While the high savings rate in China has global impact, existing explanations are incomplete. This paper proposes a competitive saving motive as a new explanation: as the country experiences a rising sex ratio imbalance, the increased competition in the marriage market has induced the Chinese, especially parents with a son, to postpone consumption in favor of wealth accumulation. The pressure on savings spills over to other households through higher costs of house purchases. Both cross-regional and household-level evidence supports this hypothesis. This factor can potentially account for about half of the actual increase in the household savings rate during 1990–2007.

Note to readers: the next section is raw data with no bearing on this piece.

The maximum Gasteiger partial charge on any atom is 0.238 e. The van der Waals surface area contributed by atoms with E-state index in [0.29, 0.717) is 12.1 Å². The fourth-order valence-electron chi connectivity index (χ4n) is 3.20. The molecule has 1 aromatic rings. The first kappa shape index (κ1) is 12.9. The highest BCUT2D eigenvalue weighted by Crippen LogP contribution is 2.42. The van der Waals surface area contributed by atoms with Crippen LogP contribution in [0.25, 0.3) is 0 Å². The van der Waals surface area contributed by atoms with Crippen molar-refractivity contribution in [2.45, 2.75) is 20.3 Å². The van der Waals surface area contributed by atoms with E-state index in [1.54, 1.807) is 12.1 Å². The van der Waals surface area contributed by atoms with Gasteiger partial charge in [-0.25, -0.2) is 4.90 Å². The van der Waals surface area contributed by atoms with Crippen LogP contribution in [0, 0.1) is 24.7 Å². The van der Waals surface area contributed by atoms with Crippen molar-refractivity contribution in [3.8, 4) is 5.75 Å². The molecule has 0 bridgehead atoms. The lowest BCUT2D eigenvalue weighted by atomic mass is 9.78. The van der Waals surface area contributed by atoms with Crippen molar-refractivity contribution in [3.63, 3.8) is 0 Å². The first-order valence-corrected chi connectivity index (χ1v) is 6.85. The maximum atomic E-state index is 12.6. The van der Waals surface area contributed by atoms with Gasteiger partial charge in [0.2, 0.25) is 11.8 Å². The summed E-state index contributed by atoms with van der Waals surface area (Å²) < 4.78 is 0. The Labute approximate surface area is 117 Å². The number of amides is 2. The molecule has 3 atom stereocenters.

Wei, Shang-Jin, and Xiaobo Zhang. "The Competitive Saving Motive: Evidence from Rising Sex Ratios and Savings Rates in China." Journal of Political Economy 119, no. 3 (June 2011): 511-564.
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